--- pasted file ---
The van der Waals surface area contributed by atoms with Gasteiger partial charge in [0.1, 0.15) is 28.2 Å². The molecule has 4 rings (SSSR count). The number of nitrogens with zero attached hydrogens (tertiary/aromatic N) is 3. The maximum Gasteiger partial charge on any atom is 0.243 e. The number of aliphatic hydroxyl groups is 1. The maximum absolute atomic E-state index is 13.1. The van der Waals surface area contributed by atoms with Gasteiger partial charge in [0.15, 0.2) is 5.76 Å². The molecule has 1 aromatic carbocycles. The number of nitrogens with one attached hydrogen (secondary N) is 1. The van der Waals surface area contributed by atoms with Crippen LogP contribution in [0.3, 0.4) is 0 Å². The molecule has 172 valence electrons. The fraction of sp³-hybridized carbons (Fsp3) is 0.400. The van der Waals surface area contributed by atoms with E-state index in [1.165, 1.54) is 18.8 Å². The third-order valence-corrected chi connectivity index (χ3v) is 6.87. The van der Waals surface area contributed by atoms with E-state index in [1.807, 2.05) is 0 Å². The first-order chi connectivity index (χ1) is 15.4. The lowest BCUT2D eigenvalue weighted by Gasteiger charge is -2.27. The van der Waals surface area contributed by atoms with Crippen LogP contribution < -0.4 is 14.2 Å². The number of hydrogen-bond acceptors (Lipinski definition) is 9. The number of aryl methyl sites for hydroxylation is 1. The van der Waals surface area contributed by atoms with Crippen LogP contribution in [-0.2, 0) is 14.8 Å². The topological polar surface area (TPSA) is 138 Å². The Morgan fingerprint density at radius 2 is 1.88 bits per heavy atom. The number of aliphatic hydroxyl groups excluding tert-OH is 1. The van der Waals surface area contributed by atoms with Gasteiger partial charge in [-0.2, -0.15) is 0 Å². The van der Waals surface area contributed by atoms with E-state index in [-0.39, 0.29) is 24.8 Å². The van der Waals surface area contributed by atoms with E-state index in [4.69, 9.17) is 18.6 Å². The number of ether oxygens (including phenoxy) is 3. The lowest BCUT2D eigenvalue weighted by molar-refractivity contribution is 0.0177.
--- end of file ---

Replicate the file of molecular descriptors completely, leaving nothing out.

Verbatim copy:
The van der Waals surface area contributed by atoms with Gasteiger partial charge in [0.1, 0.15) is 28.2 Å². The molecule has 4 rings (SSSR count). The number of nitrogens with zero attached hydrogens (tertiary/aromatic N) is 3. The maximum Gasteiger partial charge on any atom is 0.243 e. The number of aliphatic hydroxyl groups is 1. The maximum absolute atomic E-state index is 13.1. The van der Waals surface area contributed by atoms with Gasteiger partial charge in [0.15, 0.2) is 5.76 Å². The molecule has 1 aromatic carbocycles. The number of nitrogens with one attached hydrogen (secondary N) is 1. The van der Waals surface area contributed by atoms with Crippen LogP contribution in [0.3, 0.4) is 0 Å². The molecule has 172 valence electrons. The fraction of sp³-hybridized carbons (Fsp3) is 0.400. The van der Waals surface area contributed by atoms with E-state index in [1.165, 1.54) is 18.8 Å². The third-order valence-corrected chi connectivity index (χ3v) is 6.87. The van der Waals surface area contributed by atoms with E-state index in [1.807, 2.05) is 0 Å². The first-order chi connectivity index (χ1) is 15.4. The lowest BCUT2D eigenvalue weighted by Gasteiger charge is -2.27. The van der Waals surface area contributed by atoms with Crippen LogP contribution < -0.4 is 14.2 Å². The number of hydrogen-bond acceptors (Lipinski definition) is 9. The number of aryl methyl sites for hydroxylation is 1. The van der Waals surface area contributed by atoms with Crippen LogP contribution in [-0.2, 0) is 14.8 Å². The topological polar surface area (TPSA) is 138 Å². The Morgan fingerprint density at radius 2 is 1.88 bits per heavy atom. The number of aliphatic hydroxyl groups excluding tert-OH is 1. The van der Waals surface area contributed by atoms with Gasteiger partial charge in [-0.2, -0.15) is 0 Å². The van der Waals surface area contributed by atoms with E-state index in [-0.39, 0.29) is 24.8 Å². The van der Waals surface area contributed by atoms with E-state index in [4.69, 9.17) is 18.6 Å². The number of ether oxygens (including phenoxy) is 3. The lowest BCUT2D eigenvalue weighted by molar-refractivity contribution is 0.0177.